Barter Smarter... or Don't judge a pile of lumber by the top boards

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Project by maplerock posted 08-19-2014 08:37 PM 1873 views 4 times favorited 12 comments Add to Favorites Watch

It has been a while guys…

They say we’re never too old to learn, and I learned a lesson last month. I got a call from a local fellow saying that he had a nice pile of lumber in his barn that he had to move immediately. He indicated that the lumber had been there for many years, and in fact his father had brought it from Pennsylvania when they moved here over 50 years ago.

“Primo stuff” he said,” Mostly cherry with some fantastic oak. I don’t want to let just anyone have it, you’ve been recommended as someone that could really do some amazing work with this wood.” My head swelled a bit, and I immediately envisioned beautiful clean, figured boards worthy of a master craftsman. “Sure” I told him, “Bring it over!” He came, and had a pickup about half full. The boards looked decent, and I started looking through the stack. Lots of cracks and some splintered boards. Still though, were some really pretty cherry 1×6’s and several 1×12 oak planks. When I didn’t jump right on it, he said, “I’ll tell ya what… just make me four things out of it and we’ll call it even. I have three brothers and sisters, and I’ll give it to them for Christmas.” He said the wood had great sentimental value. The family would cherish something made from it.

I agreed, and we unloaded it. That’s when I saw that lots of the wood was split. Kindling at best. Still, I had already made the deal. He went home happy, and I stickered the pile… shopping for boards to make him some boxes. Needless to say, the best wood in the pile went into his four boxes, and I will scrounge the rest to make a few of my own. There is still some nice oak though, and I’ll have a lot of cherry for splines and detail work.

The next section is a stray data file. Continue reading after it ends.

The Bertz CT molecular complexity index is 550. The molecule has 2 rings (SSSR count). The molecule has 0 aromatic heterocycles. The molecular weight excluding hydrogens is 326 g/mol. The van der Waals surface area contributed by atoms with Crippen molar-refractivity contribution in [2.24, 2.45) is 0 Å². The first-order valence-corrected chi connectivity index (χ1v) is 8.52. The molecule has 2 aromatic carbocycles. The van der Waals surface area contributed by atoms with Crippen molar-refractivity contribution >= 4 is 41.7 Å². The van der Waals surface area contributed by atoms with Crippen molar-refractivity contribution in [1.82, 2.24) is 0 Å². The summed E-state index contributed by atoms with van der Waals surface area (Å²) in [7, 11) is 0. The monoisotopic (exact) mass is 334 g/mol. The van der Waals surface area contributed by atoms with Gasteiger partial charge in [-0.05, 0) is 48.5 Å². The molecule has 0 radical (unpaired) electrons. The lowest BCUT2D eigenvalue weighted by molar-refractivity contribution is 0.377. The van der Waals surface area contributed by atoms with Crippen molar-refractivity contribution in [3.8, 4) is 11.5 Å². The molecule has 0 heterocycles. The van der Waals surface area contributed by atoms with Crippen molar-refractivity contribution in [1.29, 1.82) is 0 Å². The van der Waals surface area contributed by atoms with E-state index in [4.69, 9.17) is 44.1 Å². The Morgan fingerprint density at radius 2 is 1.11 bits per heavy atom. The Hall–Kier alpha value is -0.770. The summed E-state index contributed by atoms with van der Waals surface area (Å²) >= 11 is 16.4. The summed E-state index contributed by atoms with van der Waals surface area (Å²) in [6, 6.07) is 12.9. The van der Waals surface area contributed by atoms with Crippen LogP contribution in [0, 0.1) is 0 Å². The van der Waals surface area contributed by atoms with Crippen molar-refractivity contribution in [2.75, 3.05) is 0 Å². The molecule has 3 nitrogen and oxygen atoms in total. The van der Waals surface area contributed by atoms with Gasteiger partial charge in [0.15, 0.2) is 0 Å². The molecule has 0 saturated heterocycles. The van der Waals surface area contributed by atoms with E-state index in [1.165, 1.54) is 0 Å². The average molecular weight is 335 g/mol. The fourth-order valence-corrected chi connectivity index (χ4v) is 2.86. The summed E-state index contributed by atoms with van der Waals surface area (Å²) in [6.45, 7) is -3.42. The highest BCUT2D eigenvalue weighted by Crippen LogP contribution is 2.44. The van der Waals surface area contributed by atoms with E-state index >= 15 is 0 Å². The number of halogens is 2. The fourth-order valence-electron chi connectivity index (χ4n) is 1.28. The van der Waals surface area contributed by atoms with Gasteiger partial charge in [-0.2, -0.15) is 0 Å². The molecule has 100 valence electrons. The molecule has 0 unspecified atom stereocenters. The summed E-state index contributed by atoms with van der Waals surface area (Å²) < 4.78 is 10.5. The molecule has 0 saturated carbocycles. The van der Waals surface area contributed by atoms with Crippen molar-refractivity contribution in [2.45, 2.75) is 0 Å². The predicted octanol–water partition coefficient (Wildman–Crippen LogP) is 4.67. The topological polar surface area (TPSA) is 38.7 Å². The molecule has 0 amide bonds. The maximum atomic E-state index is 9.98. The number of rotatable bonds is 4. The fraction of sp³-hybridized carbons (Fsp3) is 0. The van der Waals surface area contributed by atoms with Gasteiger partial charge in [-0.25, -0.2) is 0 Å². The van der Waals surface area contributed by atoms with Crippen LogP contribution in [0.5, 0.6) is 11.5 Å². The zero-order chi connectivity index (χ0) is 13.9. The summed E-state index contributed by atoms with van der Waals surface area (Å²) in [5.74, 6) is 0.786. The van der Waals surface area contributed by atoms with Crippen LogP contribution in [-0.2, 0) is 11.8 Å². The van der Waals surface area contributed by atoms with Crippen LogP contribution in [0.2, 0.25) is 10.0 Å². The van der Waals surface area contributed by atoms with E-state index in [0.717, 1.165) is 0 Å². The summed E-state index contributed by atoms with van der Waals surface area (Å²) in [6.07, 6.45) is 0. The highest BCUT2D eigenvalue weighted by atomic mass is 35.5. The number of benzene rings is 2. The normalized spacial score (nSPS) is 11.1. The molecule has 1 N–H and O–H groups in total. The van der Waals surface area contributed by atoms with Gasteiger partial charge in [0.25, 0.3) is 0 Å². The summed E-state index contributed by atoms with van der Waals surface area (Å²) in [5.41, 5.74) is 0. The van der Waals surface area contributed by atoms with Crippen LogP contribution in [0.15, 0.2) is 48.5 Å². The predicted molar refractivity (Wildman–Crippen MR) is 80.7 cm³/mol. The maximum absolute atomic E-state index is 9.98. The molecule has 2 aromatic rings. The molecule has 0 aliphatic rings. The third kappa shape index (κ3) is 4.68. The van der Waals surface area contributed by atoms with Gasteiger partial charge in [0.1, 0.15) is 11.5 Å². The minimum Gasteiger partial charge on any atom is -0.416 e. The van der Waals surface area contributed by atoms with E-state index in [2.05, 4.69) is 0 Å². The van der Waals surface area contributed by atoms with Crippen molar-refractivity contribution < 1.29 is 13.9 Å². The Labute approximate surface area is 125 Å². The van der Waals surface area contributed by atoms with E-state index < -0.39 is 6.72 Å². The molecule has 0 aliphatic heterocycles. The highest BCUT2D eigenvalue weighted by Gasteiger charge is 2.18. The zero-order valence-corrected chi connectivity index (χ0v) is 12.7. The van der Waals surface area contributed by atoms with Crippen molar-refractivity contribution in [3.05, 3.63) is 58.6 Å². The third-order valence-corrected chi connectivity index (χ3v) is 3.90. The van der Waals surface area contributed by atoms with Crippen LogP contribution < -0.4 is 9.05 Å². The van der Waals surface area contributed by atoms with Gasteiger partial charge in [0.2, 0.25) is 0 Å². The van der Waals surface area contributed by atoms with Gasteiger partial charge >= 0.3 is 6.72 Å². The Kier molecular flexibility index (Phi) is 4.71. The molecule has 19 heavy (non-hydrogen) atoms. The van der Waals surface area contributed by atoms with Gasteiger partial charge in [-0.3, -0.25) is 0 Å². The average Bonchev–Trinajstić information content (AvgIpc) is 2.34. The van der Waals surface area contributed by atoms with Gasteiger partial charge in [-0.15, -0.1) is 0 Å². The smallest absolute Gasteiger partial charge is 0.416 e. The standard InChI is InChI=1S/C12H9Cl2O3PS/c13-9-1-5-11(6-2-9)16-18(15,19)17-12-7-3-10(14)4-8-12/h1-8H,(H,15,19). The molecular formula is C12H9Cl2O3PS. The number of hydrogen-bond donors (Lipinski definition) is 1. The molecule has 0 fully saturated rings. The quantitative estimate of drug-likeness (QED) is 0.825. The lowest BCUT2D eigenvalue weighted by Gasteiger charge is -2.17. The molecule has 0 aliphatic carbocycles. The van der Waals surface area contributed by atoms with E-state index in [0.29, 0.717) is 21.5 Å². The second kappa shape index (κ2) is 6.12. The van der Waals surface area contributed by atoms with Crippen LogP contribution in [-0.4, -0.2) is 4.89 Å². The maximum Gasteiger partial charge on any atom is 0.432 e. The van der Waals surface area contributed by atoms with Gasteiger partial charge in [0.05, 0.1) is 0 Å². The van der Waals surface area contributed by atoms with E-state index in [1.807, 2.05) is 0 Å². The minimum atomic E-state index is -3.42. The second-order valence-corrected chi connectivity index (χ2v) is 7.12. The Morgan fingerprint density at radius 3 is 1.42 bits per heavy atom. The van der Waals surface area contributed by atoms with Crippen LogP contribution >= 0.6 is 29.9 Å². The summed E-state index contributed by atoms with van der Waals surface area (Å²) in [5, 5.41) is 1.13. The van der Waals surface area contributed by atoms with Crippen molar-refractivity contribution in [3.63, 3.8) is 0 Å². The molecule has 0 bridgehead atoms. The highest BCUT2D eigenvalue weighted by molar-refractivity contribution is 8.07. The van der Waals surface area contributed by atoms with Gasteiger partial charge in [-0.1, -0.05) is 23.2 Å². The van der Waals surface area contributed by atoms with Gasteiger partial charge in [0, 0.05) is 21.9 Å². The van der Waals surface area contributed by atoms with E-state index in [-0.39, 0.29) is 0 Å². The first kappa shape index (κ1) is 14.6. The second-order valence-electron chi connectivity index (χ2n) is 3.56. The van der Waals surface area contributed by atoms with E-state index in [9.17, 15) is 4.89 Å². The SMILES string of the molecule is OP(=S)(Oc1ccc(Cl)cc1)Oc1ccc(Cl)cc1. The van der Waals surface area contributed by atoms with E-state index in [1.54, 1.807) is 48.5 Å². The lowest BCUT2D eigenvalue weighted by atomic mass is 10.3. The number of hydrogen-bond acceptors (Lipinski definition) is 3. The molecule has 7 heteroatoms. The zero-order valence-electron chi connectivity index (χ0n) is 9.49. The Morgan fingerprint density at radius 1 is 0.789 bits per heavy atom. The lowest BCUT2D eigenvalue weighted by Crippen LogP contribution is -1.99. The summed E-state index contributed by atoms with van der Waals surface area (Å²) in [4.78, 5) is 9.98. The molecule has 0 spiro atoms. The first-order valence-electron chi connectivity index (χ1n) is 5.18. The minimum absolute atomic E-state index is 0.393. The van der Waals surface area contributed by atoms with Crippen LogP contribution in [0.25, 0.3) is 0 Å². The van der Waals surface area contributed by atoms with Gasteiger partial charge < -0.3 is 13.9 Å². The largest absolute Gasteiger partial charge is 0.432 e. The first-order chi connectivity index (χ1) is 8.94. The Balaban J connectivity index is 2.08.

Here are the resulting boxes. They are made 100% (except the plywood bottom) from the wood he brought. Cherry sides, cherry tops, and oak splines. All from his father’s wood. They came out nice. The cherry has a darker appearance than my usual stuff and will look even better with age.

I usually put suede in my boxes, but I figured these were already repayment enough, and the furniture grade plywood bottoms were finished like the rest of the boxes with tongue oil and three coats of wipe on poly. I used brass piano hinges and brass chains.

So, here they are. My trade for a pile of memories. I hope they enjoy the boxes. That’s really why I make them anyway… to make people happy. Your comments and suggestions are always welcome!

-- Jerry... making sawdust in the Knobs of Southern Indiana

12 comments so far

View longgone's profile


5688 posts in 2728 days

#1 posted 08-19-2014 09:29 PM

They look really nice Jerry. I hope you find more in the pile that make it worthwhile for your trade efforts. At least you did not have to go pick it up. He really got some nice boxes out of the deal…especially since he is obviously not a woodworker.

View pintodeluxe's profile


4825 posts in 2233 days

#2 posted 08-19-2014 09:38 PM

I have had 200 b.f. stacks of cherry that didn’t yield more than 100 b.f.
The quality of the lumber makes all the difference. Still, it doesn’t sound like you did too bad. I like the boxes, they came out great.

-- Willie, Washington "If You Choose Not To Decide, You Still Have Made a Choice" - Rush

View maplerock's profile


521 posts in 1220 days

#3 posted 08-19-2014 10:28 PM